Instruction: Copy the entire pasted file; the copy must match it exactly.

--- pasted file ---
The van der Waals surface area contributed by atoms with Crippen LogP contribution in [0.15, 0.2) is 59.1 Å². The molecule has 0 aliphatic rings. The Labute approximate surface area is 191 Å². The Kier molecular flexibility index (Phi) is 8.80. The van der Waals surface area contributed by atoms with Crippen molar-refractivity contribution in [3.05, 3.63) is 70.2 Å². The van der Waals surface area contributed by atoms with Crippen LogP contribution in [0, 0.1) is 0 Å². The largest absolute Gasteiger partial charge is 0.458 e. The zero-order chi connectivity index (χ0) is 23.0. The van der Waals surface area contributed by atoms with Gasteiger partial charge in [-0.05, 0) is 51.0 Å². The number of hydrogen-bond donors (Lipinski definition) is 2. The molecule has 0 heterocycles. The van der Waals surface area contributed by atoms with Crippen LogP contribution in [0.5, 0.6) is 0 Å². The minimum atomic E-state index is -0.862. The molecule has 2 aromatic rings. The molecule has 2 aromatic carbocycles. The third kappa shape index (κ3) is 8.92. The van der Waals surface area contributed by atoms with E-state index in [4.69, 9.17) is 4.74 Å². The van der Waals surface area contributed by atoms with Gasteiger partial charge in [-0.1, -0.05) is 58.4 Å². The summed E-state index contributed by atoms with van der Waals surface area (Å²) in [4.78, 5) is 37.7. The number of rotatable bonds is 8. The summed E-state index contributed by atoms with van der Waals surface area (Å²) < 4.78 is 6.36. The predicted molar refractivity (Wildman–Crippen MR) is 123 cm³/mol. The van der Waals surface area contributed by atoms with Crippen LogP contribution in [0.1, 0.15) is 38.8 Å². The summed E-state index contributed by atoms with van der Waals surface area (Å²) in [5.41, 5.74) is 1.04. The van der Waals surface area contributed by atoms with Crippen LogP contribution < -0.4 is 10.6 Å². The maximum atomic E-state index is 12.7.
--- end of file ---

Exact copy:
The van der Waals surface area contributed by atoms with Crippen LogP contribution in [0.15, 0.2) is 59.1 Å². The molecule has 0 aliphatic rings. The Labute approximate surface area is 191 Å². The Kier molecular flexibility index (Phi) is 8.80. The van der Waals surface area contributed by atoms with Crippen molar-refractivity contribution in [3.05, 3.63) is 70.2 Å². The van der Waals surface area contributed by atoms with Crippen LogP contribution in [0, 0.1) is 0 Å². The largest absolute Gasteiger partial charge is 0.458 e. The zero-order chi connectivity index (χ0) is 23.0. The van der Waals surface area contributed by atoms with Gasteiger partial charge in [-0.05, 0) is 51.0 Å². The number of hydrogen-bond donors (Lipinski definition) is 2. The molecule has 0 heterocycles. The van der Waals surface area contributed by atoms with Crippen LogP contribution in [0.5, 0.6) is 0 Å². The minimum atomic E-state index is -0.862. The molecule has 2 aromatic rings. The molecule has 2 aromatic carbocycles. The third kappa shape index (κ3) is 8.92. The van der Waals surface area contributed by atoms with E-state index in [4.69, 9.17) is 4.74 Å². The van der Waals surface area contributed by atoms with Gasteiger partial charge in [-0.1, -0.05) is 58.4 Å². The summed E-state index contributed by atoms with van der Waals surface area (Å²) in [4.78, 5) is 37.7. The number of rotatable bonds is 8. The summed E-state index contributed by atoms with van der Waals surface area (Å²) < 4.78 is 6.36. The predicted molar refractivity (Wildman–Crippen MR) is 123 cm³/mol. The van der Waals surface area contributed by atoms with Crippen LogP contribution in [0.1, 0.15) is 38.8 Å². The summed E-state index contributed by atoms with van der Waals surface area (Å²) in [5.41, 5.74) is 1.04. The van der Waals surface area contributed by atoms with Crippen LogP contribution < -0.4 is 10.6 Å². The maximum atomic E-state index is 12.7.